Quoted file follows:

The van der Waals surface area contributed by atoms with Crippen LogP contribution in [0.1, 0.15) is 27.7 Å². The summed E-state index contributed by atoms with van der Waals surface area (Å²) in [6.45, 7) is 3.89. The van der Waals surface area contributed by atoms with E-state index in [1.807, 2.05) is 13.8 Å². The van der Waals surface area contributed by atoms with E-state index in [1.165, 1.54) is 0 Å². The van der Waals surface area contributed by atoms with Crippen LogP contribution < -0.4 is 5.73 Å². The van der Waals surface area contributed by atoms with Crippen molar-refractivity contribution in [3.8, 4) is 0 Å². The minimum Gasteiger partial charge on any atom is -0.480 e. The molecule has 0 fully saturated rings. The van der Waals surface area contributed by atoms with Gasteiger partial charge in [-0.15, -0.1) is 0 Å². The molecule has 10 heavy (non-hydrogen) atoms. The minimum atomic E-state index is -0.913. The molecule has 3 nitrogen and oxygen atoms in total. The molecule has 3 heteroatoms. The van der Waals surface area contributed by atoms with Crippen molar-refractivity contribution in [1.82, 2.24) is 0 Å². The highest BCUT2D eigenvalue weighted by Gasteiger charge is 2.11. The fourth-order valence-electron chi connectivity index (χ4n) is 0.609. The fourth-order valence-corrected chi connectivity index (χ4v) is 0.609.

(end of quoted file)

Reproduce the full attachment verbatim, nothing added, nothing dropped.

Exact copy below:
The van der Waals surface area contributed by atoms with Crippen LogP contribution in [0.1, 0.15) is 27.7 Å². The summed E-state index contributed by atoms with van der Waals surface area (Å²) in [6.45, 7) is 3.89. The van der Waals surface area contributed by atoms with E-state index in [1.807, 2.05) is 13.8 Å². The van der Waals surface area contributed by atoms with E-state index in [1.165, 1.54) is 0 Å². The van der Waals surface area contributed by atoms with Crippen LogP contribution < -0.4 is 5.73 Å². The van der Waals surface area contributed by atoms with Crippen molar-refractivity contribution in [3.8, 4) is 0 Å². The minimum Gasteiger partial charge on any atom is -0.480 e. The molecule has 0 fully saturated rings. The van der Waals surface area contributed by atoms with Gasteiger partial charge in [-0.15, -0.1) is 0 Å². The molecule has 10 heavy (non-hydrogen) atoms. The minimum atomic E-state index is -0.913. The molecule has 3 nitrogen and oxygen atoms in total. The molecule has 3 heteroatoms. The van der Waals surface area contributed by atoms with Crippen molar-refractivity contribution in [1.82, 2.24) is 0 Å². The highest BCUT2D eigenvalue weighted by Gasteiger charge is 2.11. The fourth-order valence-electron chi connectivity index (χ4n) is 0.609. The fourth-order valence-corrected chi connectivity index (χ4v) is 0.609.